Do you notice spelling and grammatical errors when you read someone's work? Do those errors infuriate you and make you think that the author is stupid, or lazy, or both?

Grammar Nazis tend to think that they have an objective distaste for people who treat Strunk & White like a set of suggestions instead of rules. But a new study suggests that people don't even notice "mistakes" when they think the author is white...

A study conducted by Nextions gave a number of law firm partners identical copies of a memo that contained 22 errors. Half of the partners were told that the author of the memo was white, the other were told that the memo was written by an African-American. The top-line results are posted by Victoria Pynchon on her site She Negotiates:

In Written in Black and White, selected law firm partners were asked to evaluate a single research memo into which 22 different errors were deliberately inserted - 7 spelling/grammar errors, 6 substantive writing errors, 5 errors in fact, and 4 analytic errors. Half of the partner evaluators were told that the hypothetical associate author was African American and half were told that the author was Caucasian...

On a five point scale, reviews for the exact same memo averaged a 3.2 for the "African American" author and 4.1 for the "Caucasian" author. More surprising were the findings of "objective" criteria such as spelling. The partner evaluators found an average of 2.9 spelling and grammar errors for the "Caucasian" authors and 5.8 such errors for the "African American" authors. Overall the memo presumed to have been written by a "Caucasian" was "evaluated to be better in regards to the analysis of facts and had substantively fewer critical comments."


I imagine that if they did this study with gender being the variable, you'd see similar results. Go ahead, try to be a professional woman who makes a "there/their/they're" mistake in an email. You won't have to listen closely for the "ditz" comments. The only people who think they are "objective" are people who haven't examined their own prejudices.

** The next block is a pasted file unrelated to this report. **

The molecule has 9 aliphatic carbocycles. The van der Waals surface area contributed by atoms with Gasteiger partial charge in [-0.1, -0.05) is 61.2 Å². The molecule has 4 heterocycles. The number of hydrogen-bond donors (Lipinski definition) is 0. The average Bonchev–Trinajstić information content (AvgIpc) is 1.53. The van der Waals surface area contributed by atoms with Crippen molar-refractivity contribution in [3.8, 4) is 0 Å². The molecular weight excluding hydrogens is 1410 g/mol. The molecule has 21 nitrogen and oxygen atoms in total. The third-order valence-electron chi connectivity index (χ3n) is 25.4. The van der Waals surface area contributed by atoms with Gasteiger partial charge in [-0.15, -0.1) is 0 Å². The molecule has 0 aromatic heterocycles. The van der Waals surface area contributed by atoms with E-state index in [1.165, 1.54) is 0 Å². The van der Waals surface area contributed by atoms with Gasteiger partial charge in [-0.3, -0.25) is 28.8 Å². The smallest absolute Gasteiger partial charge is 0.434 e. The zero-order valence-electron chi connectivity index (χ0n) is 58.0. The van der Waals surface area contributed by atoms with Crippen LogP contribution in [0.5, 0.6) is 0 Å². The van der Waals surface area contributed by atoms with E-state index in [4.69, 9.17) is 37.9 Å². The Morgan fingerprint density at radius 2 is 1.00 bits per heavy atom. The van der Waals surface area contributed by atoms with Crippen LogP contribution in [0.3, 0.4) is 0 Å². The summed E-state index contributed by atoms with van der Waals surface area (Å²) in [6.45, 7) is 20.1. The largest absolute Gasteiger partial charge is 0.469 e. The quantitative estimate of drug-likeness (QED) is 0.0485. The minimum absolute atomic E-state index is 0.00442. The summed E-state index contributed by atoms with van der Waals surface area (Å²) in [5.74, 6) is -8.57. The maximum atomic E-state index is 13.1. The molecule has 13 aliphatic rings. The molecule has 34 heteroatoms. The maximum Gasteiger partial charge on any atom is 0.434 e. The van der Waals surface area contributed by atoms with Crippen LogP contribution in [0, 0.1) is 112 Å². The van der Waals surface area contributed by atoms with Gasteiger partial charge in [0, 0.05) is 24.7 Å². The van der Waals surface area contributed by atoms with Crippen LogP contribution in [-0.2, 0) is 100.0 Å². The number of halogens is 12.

I posted this study on Above the Law and there have been some predictable comments. One common line from the "racism doesn't exist, stop talking about race" crowd has been: "Oh, well when I see a mistake, I don't care about the race of the person who made it." Of course you don't. The way to combat racism is to pretend that it doesn't exist.

But the fascinating thing about this study is that it suggests that you don't SEE the mistake when it's made by a white author. You don't notice it. There were seven "objective" spelling and grammar errors in the memo: the lawyers only noticed about three of them when the author was white, but noticed nearly six of them when they thought the author was black. That's double. The participants were twice as likely to notice a spelling error made by a black author than a white one. And note that the study doesn't tell us if the reviewers were white or black. I'm probably just as likely to notice additional errors from a black author as opposed to a white one as you are. I bet Bill Cosby would too. Crazypants.


And lawyers are an excellent group to do this case study with. Law firm partners are experts at reading documents and pointing out mistakes. If they can't see it, I have no hope that the random HR person at "Company You Want To Work For" is any more observant.

Now, if you are a minority, you probably already know this. You already know that if a white guy makes a spelling error, he was "inattentive," if you make one, you're "stupid" and/or "lazy." Women already know that they are expected to be excellent "typists" even if they've never held a clerical job in their life. The study isn't "news," it's just depressing.

On the positive side, grammar and spelling are things any professional can work on and get better at. Your copy just has to be cleaner than the white guy's down the hall. That might be unfair, but at least you know that. It's a hurdle that can be cleared.


Be gooder is really the only advice here.

Proof That Typos Are Racist [Above the Law]